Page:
The role of provost at Washington University in St. Louis has its roots in its antecedent, the dean of faculties. With the intention of delegating the expansive and growing duties and responsibilities of the chancellor and establishing an efficient administrative organization, the position was established after a university-wide review during the final years of the chancellorship of Ethan A. H. Shepley.
George E. Pake became the first provost, appointed by Chancellor Thomas H. Eliot in 1962. Eliot envisioned the provost’s role as the “alter ego” of the chancellor. The job combined the functions previously held by the dean of faculties and the vice chancellor. Pake, former chair of the Department of Physics, returned from Stanford University to fill the new position. In 1969, Pake left Washington University, and Carl A. Dauten, previously associate provost and now executive vice chancellor, fulfilled the primary duties of the provost without carrying the title. He held the post until his death in 1976.
Merle Kling, formerly the dean of the faculty of Arts & Sciences, succeeded Dauten and assumed the role and title of provost and executive vice chancellor. Ralph E. Morrow, the next dean of Arts & Sciences, took over the role of provost in 1983. W. Maxwell Cowan, a former member of the faculty of the School of Medicine, held the positions of provost and executive vice chancellor from 1986 to 1987 and was followed, in 1988, by Edward S. Macias, who had been chair of the chemistry department.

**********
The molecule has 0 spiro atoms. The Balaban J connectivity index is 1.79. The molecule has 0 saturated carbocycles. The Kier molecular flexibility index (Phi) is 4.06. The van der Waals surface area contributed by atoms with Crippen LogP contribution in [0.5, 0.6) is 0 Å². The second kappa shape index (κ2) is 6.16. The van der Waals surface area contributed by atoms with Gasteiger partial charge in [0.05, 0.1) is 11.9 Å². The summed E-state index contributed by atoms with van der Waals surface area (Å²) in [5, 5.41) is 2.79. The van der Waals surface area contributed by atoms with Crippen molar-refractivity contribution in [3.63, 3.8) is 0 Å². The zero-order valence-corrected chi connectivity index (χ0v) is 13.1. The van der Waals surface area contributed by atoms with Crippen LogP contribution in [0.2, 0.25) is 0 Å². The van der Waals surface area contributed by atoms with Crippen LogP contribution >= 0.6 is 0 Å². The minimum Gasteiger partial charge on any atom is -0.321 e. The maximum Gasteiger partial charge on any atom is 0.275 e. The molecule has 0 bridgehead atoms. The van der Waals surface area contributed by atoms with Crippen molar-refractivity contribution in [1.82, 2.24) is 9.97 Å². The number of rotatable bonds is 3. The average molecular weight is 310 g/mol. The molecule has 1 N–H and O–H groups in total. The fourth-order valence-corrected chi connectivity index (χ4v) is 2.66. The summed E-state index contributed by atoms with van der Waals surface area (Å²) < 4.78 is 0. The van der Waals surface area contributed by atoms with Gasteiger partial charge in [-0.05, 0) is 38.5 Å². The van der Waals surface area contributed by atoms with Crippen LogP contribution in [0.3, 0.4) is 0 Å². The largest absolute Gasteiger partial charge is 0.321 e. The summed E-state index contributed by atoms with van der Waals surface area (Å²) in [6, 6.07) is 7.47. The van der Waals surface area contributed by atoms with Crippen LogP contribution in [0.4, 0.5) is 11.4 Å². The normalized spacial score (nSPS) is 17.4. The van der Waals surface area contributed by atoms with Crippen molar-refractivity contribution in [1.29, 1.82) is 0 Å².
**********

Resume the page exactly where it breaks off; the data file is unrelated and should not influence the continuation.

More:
Macias held the role of provost until 1995, when he became executive vice chancellor and dean of Arts & Sciences. Through 2008, Macias continued to fulfill the primary duties of provost, but the role was formally acknowledged again with his resumption of the provost title in 2009.
Prior to the inception of the title, many of the primary functions of the provost had been developed in the role of the dean of faculties, which Chancellor Arthur Holly Compton established following the Second World War for the supervision of academic affairs. A major task in the first years of the office was the creation of the university’s formal tenure policy – a process which spanned the terms of several deans.
Succession of the Dean of Faculties:
Joyce C. Stearns, 1946-1948
Edward K. Graham, 1948-1950
Leslie J. Buchan, 1950-1953
Carl Tolman, 1953-1961
Thomas H. Eliot, 1961-1962
Succession of the Provost:
George E. Pake, 1962-1969
Merle Kling, 1976-1983
Ralph E. Morrow, 1983-1986; 1988
W. Maxwell Cowan, 1986-1987
Edward S. Macias, 1988-1995, 2009-2013
Holden Thorp, 2013-
Executive Vice Chancellors in Lieu of Provost:
Carl A. Dauten, 1969-1976
Edward S. Macias, 1995-2008
Sources: Washington University Archives and Morrow, Ralph, Washington University in St. Louis: A History. St. Louis: Missouri Historical Society Press, 1996.